Another thing to remember is that Social Security is indexed to inflation, so there’s built-in protection (even if it’s not as high as medical inflation). Remember, too, that you don’t have to take Social Security just because you’re retired. If you can live without the income until age 70, then you will ensure the maximum payment for yourself and lock in the maximum spousal benefit. Just be sure that you have enough other income to keep you going and that your health is good enough that you are likely to benefit from the wait.
Don’t forget about your health savings account (HSA). While you’re still working, consider maxing out contributions to your HSA. The annual limit for 2022 is $3,650 for self-only coverage and $7,300 for a family plan. It might not seem like much but, because contributions never expire, you can sock these savings away to use in retirement. A bonus? For those 55 and older, you can elect to add $1,000 annually as a catch-up contribution. Years of these contributions do add up and can lessen the blow of medical expenses later in life.
Remember, these contributions are pre-tax and withdrawals for qualified medical expenses are tax-free. Some plans even allow you to invest unused funds. After you reach age 65 or if you become disabled, you can withdraw HSA funds without penalty but the amounts withdrawn will be taxable as ordinary income.
Do consider a line of credit for health emergencies. If you’re concerned about unforeseen medical expenses, think about opening a line of credit that would give you peace of mind. Doing so leaves invested funds working toward your larger financial plan, while an open line of credit with securities as collateral can be leveraged in case of an emergency. Homes are typically retirees’ largest assets, so a home equity loan may be an option to consider. There are even medical credit cards that offer zero interest for promotional periods that could be of use in an emergency and allow you to pay it in full before you incur any fees.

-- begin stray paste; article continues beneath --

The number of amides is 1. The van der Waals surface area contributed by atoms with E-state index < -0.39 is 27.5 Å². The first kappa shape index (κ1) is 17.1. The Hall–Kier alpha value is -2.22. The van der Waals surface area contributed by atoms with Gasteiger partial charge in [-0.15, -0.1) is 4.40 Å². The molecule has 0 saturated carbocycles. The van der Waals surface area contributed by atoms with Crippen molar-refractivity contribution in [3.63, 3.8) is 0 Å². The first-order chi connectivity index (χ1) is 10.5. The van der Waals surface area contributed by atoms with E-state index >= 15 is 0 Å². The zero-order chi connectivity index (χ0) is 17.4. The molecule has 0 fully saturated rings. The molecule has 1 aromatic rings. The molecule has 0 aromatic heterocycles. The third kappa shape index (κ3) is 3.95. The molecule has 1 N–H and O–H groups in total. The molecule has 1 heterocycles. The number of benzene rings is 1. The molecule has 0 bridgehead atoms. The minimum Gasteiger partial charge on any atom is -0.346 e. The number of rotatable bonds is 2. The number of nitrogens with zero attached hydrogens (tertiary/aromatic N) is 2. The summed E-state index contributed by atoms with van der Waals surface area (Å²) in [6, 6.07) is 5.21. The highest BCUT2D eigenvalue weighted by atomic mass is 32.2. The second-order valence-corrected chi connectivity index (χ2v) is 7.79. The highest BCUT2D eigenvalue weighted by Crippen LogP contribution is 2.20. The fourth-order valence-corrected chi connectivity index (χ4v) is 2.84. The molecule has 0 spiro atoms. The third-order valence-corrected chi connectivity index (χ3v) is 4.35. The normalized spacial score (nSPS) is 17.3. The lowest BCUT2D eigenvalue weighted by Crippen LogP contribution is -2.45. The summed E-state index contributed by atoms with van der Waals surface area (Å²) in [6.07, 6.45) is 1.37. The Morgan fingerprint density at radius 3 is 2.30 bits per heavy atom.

Don’t take on additional risk to make income. It may be tempting to get more aggressive with your investments to make up for the gap inflation is causing, but you’ve been too calculated and strategic all these years to make a hasty decision like that. Consult your advisor to determine if your risk level is ideal for your situation, taking into account your concerns about inflation. Your situation is not like anyone else’s, so you can’t let headlines sway you from your well-thought-out plans. Getting riskier is just that and not a mitigation tactic for inflation.
The biggest thing to do when thinking about how inflation is affecting your retirement plans is to have these discussions with your advisor. The value of having a financial advisor at your side is to help guide you through the considerations and trade-offs you should think through. They know your specific situation and can partner with you to make adjustments if needed. With proper precautions in place, you’ll be able to achieve the retirement you’ve been dreaming about.
Sources: thestreet.com; hvsfinancial.com; medicare.gov; medicare.gov; forbes.com; shrm.org; jackson.com; nerdwallet.com